Thursday, March 1, 2012

The Cities

There are only three cities in the land of Kimatarthi: Markaz, Mudun, and Bryss. This emptiness is one of the first features I decided upon when creating the land. I liked the idea of civilization concentrated in only a few remote places, the land in between being hostile if not unlivable. Of course, then I had to decide why civilization hadn’t expanded beyond these spaces…

For me part of the creation process is this reverse engineering of history. I find an interesting concept and then figure out how that could have come about. This is when I settled on the idea that Kimatarthi wasn’t always like this – it is a post-apocalyptic world. In fact, these three cities represent the aftermath of the Goblin Wars that wiped out cities and towns by the dozens.  Each of these remaining cities represents a different aspect of that old civilization. (Though I was never really aware of that literary quality until just this minute.)

Markaz was the site of a final battle between humans and goblins. Refugees from all across the land sought refuge behind its walls, and in one final effort mankind was able to resist the goblin tide. Broken, the goblin armies slowly began to scatter and retreat. But these refuges had nowhere to return, so Markaz became a melting pot of the remnants of the earlier era. Here society, economy, culture, and politics are being born anew. This renewal is far from hopeful, however. The city remains a broken mess. It is a wretched hive wherein life is poor, nasty, brutish, and short (it is far too overcrowded to be solitary, though).

One could say that Mudun is the city for the hopeful—or the foolish. Some time after the goblin war, bands of people were willing (perhaps eager) to leave the dregs of Markaz behind. They set out across the valley and rebuilt a city on the ruins of a former trade hub. The location was chosen because the north-eastern plateau is fertile ground, compared to the rocky pass where Markaz sits. Nestled along a river at the foot of the mountains, Mudun is definitely a frontier town. The nearby region allows for agricultural development, but the city itself must be continuously fortified against regular goblin attacks.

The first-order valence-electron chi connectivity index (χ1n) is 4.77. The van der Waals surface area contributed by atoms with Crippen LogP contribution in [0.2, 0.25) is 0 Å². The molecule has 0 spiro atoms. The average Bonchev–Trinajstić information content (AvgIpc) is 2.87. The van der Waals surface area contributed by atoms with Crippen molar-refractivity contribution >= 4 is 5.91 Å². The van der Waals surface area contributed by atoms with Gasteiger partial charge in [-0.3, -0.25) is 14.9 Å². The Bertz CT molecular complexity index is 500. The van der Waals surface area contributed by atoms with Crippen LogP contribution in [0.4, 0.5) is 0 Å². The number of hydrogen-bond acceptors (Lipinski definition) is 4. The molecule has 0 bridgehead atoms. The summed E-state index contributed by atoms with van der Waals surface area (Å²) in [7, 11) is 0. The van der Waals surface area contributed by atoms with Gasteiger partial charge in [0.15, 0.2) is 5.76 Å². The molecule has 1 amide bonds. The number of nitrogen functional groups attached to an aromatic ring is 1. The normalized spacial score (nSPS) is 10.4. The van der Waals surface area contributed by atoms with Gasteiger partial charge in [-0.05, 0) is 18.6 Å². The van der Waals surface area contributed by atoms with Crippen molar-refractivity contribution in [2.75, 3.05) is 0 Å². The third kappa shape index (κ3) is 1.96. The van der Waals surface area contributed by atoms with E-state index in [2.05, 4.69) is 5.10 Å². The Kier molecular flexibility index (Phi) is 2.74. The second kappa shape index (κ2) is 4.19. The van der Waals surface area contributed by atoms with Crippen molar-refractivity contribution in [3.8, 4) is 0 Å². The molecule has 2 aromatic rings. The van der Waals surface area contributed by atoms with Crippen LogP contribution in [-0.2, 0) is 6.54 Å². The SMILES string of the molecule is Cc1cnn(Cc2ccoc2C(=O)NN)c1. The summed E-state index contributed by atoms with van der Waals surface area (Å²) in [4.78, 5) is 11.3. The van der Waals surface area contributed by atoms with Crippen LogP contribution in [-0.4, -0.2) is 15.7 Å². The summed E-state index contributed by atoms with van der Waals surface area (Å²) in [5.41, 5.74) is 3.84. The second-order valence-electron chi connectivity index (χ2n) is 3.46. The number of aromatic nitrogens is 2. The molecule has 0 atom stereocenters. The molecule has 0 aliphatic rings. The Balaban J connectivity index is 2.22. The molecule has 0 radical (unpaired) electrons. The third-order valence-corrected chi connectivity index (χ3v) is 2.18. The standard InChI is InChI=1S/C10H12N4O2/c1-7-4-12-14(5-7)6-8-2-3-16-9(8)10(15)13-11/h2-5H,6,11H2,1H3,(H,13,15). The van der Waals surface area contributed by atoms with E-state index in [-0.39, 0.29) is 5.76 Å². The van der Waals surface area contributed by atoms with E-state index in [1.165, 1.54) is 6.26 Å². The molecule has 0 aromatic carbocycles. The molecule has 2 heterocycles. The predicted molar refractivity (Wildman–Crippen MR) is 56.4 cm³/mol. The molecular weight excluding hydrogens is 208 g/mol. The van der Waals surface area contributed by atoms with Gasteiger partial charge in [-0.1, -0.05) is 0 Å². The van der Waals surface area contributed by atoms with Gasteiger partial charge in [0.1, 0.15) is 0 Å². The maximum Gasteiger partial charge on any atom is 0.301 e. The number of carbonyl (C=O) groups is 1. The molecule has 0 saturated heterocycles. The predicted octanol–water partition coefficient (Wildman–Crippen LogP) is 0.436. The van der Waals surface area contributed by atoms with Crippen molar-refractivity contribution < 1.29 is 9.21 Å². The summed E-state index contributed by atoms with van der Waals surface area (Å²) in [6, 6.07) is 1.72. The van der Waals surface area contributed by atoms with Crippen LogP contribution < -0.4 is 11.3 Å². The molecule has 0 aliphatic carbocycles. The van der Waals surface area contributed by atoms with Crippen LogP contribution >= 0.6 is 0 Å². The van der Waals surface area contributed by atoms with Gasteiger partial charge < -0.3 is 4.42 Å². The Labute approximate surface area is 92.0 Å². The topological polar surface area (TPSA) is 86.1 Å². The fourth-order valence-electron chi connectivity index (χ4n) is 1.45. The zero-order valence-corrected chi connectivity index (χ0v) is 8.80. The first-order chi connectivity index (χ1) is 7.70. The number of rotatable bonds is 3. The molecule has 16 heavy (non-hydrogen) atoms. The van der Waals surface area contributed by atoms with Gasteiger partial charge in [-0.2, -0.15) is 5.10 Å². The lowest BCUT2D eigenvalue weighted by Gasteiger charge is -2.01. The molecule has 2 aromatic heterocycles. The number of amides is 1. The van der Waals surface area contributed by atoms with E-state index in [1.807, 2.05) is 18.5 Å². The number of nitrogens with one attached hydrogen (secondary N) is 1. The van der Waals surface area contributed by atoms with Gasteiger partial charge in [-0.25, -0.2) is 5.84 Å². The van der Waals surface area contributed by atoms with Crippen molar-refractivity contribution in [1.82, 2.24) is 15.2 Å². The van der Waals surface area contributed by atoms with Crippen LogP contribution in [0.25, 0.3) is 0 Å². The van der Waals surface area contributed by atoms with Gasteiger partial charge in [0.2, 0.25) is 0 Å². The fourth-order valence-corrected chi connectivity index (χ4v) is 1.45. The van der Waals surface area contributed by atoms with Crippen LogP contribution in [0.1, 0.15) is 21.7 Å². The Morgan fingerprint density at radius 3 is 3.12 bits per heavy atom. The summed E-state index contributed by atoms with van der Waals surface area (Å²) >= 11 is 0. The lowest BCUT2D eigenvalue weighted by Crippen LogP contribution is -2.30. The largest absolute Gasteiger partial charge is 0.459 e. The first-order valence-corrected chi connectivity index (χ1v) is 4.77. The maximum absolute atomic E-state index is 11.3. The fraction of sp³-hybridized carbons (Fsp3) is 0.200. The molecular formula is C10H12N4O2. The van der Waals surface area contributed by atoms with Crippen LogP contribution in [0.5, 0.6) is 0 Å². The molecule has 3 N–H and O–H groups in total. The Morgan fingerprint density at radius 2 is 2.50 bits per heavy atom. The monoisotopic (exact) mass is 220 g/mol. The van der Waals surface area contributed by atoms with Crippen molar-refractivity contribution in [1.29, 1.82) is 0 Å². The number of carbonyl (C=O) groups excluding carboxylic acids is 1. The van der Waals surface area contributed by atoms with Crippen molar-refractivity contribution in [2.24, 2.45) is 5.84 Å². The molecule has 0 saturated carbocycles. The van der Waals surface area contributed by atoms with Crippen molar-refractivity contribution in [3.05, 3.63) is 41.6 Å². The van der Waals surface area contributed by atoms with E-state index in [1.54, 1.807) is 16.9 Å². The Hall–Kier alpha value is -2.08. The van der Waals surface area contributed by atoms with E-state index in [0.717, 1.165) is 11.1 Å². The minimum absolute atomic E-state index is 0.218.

Finally, the remote city of Bryss in some ways represents what Kimatarthi once was. Bryss has always been isolated from the rest of the world. It is the only city that has ever existed west of the Great Rift, a massive and impassible escarpment that runs nearly the entire length of the world. Although it is far to the south, the only passage to the west is far in the north at Markaz. Travelers then have to make their way through the desert that dominates the western part of the world before finding a gap that leads back up into the valley of Bryss. This isolation has resulted in cultural differences, but also spared the population from the horrors of the goblin invasion. No doubt, these factors combined generate a bit of resentment between the populations of the east and the west. However, the world needs the good Bryss produces, just as they need the markets.

No comments:

Post a Comment